> For a plain Window he may use of course a GtkScrolledWindow. I am not
> sure if that would work for a dialog too, but I think so.
>
> But of course a scrolled window with parts invisible is not really user
> friendly...
>
> Ruben, what do you expect when contents do not fit onto screen? And
> have you solved your other problem with the two dialogs following each
> other? I have seen a long reply of somebody to your question -- did
> that helped you?
>
> Next question may be how to detect that content is too large for
> screen, and how to shrink content. Maybe check allocation for window
> first. And when larger than screen, maybe reduce text size, widget size
> or hide some widgets.


---
Este e-mail foi verificado em termos de vírus pelo software antivírus Avast.
https://www.avast.com/antivirus

_______________________________________________
gtk-app-devel-list mailing list
[hidden email]
https://mail.gnome.org/mailman/listinfo/gtk-app-devel-list
Reply | Threaded
Open this post in threaded view
|

Re: gtkdialog maximum size

Stefan Salewski-2
On Wed, 2017-09-13 at 10:34 +0000, Rúben Rodrigues wrote:
> Why are you saying that using a scrolled window with parts invisible
> is 
> not user frindly?

Because the user has to scroll :-)

Of course having a scrolled window with active scrollbars can be
necessary -- when there is really more content as fits on the screen.

But it may be more user friendly to make widgets or text not too large,
or to hide rarely used widgets. So all fits onto the screen.
_______________________________________________
gtk-app-devel-list mailing list
[hidden email]
https://mail.gnome.org/mailman/listinfo/gtk-app-devel-list
rbd
Reply | Threaded
Open this post in threaded view
|

Re: gtkdialog maximum size

rbd
In reply to this post by Rúben Rodrigues

I second Stefan's suggestion of encapsulating your dialog panel within a
scrolled window, and in fact I have made it a habit to implement that for
every major toplevel window in all of my GUI software. You never know when
an app that was designed for a nice fat desktop display will end up being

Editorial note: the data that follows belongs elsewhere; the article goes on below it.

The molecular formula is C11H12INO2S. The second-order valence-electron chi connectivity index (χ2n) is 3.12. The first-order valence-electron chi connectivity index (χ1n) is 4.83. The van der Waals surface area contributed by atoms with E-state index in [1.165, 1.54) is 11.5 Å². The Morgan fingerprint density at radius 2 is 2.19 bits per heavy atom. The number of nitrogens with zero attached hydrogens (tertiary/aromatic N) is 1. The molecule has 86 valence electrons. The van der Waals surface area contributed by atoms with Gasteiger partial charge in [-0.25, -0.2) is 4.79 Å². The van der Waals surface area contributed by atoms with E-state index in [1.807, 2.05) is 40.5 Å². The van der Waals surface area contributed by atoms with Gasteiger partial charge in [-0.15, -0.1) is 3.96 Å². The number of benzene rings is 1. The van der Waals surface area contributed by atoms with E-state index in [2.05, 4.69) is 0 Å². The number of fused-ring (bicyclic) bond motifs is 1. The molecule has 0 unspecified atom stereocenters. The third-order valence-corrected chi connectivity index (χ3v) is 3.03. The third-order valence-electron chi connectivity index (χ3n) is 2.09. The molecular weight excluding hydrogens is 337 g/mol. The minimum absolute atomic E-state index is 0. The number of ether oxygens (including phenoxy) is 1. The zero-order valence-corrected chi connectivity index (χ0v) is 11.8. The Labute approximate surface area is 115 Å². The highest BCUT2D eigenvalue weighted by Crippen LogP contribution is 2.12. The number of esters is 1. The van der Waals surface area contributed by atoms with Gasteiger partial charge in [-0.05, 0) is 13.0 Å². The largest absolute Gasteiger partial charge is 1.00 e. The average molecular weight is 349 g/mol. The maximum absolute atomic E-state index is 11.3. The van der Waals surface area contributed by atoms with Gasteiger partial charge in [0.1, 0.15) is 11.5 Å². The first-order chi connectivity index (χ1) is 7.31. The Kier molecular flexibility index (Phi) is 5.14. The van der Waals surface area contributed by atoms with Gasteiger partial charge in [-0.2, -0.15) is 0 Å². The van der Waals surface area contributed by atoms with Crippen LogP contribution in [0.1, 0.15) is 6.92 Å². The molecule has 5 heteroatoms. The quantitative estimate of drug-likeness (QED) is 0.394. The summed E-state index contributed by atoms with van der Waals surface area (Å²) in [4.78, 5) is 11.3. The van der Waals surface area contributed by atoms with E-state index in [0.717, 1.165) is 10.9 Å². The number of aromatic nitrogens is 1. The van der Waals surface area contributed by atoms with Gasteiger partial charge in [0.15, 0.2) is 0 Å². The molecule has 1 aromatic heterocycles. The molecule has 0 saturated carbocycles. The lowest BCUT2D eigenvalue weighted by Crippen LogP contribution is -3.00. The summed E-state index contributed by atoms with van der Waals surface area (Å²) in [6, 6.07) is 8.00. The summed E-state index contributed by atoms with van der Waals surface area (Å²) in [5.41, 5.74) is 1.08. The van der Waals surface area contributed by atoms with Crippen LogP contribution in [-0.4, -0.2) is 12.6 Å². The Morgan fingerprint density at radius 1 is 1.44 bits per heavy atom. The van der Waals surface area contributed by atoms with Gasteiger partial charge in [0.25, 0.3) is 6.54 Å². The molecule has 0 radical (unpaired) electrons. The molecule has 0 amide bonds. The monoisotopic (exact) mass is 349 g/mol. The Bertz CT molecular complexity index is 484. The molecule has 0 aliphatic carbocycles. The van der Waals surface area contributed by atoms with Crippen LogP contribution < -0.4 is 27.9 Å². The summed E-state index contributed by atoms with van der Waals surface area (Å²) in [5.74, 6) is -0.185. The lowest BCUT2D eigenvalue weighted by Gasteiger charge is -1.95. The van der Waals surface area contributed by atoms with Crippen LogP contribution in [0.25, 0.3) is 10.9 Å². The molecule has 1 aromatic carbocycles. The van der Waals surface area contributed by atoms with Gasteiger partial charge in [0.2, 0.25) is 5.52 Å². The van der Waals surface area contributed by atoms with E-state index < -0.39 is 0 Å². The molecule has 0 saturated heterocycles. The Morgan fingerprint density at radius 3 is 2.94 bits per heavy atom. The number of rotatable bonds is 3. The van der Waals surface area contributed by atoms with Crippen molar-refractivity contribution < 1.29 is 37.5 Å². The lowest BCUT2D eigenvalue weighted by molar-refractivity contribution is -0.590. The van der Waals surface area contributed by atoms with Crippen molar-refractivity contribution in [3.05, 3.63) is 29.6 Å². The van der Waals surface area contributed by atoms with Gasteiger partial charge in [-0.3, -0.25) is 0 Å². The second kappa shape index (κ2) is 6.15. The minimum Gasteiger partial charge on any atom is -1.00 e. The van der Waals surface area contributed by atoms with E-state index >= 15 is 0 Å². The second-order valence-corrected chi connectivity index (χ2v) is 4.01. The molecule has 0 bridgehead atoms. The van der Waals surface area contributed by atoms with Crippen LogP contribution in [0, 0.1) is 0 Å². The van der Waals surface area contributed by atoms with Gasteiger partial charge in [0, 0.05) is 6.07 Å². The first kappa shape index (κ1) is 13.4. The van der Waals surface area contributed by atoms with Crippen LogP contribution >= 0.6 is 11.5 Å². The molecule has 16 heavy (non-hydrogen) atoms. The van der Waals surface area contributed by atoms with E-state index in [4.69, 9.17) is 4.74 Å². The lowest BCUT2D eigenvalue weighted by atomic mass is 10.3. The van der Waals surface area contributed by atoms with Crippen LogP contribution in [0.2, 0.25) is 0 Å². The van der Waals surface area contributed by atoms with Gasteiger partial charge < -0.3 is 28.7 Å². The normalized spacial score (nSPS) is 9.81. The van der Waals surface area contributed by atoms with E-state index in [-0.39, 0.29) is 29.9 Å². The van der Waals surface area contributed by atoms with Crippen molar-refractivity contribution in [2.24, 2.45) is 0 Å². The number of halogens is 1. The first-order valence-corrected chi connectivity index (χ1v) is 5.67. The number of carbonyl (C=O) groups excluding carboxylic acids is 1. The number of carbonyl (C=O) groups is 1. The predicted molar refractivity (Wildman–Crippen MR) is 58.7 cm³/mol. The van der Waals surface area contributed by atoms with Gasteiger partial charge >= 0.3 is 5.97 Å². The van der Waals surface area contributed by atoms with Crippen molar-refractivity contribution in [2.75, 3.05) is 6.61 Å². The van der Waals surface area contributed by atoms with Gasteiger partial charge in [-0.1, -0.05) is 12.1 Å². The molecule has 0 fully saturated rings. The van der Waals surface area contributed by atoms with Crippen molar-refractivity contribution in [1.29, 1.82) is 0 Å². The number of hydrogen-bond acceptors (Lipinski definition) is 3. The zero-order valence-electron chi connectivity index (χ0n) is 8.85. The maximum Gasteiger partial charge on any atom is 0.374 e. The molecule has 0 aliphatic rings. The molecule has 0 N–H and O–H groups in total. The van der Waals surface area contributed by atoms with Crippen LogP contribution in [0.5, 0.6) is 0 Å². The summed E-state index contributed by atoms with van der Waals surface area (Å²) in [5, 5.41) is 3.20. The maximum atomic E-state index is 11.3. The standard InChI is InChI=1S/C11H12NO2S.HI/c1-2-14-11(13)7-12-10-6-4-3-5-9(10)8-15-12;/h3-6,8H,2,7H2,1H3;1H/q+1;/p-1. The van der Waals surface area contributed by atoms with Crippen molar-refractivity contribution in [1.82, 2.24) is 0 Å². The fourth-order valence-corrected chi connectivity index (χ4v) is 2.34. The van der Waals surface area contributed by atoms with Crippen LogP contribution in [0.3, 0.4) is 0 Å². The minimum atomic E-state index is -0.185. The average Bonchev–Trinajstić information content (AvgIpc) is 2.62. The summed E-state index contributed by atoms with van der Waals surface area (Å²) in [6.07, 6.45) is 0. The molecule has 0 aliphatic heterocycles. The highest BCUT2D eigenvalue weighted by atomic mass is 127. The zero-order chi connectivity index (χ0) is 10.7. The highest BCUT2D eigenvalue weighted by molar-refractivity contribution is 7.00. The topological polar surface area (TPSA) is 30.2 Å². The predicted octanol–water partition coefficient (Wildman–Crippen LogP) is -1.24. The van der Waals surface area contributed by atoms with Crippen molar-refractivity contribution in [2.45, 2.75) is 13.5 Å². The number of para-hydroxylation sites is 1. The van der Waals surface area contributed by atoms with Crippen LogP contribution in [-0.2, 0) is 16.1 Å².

run on a teeny-weeny laptop. Use the screen dimension discovery functions
and the toplevel window size hints to set a maximum size on your toplevel
window so that it's always guaranteed to be fully visible, even if the
larger embedded scrolled window is only partially visible. You don't ever
want to be in a position where your 'Click to Continue' button is
completely inaccessable because it's hanging off the bottom of the screen.

Another solution I have used in the couple of odd cases where I was forced
to show an especially large dialog, e.g., to configure plot parameters for
a rather complex mapping display with dozens of display options, is to
group your dialog components into subsets and access each group
independently via a secondary dialog window which you display only when
the user clicks on an 'Edit Group X Parameters' button in the main dialog.

I'm not a big fan of small font sizes to make things fit -- if you've
already got what is practically a fullscreen window filled to overflowing,
then making all those widgets smaller is just going to leave you with an
illegible mess. Solve your problem through better organization, not
miniaturization.

Roger Davis
Univ. of Hawaii
_______________________________________________
gtk-app-devel-list mailing list
[hidden email]
https://mail.gnome.org/mailman/listinfo/gtk-app-devel-list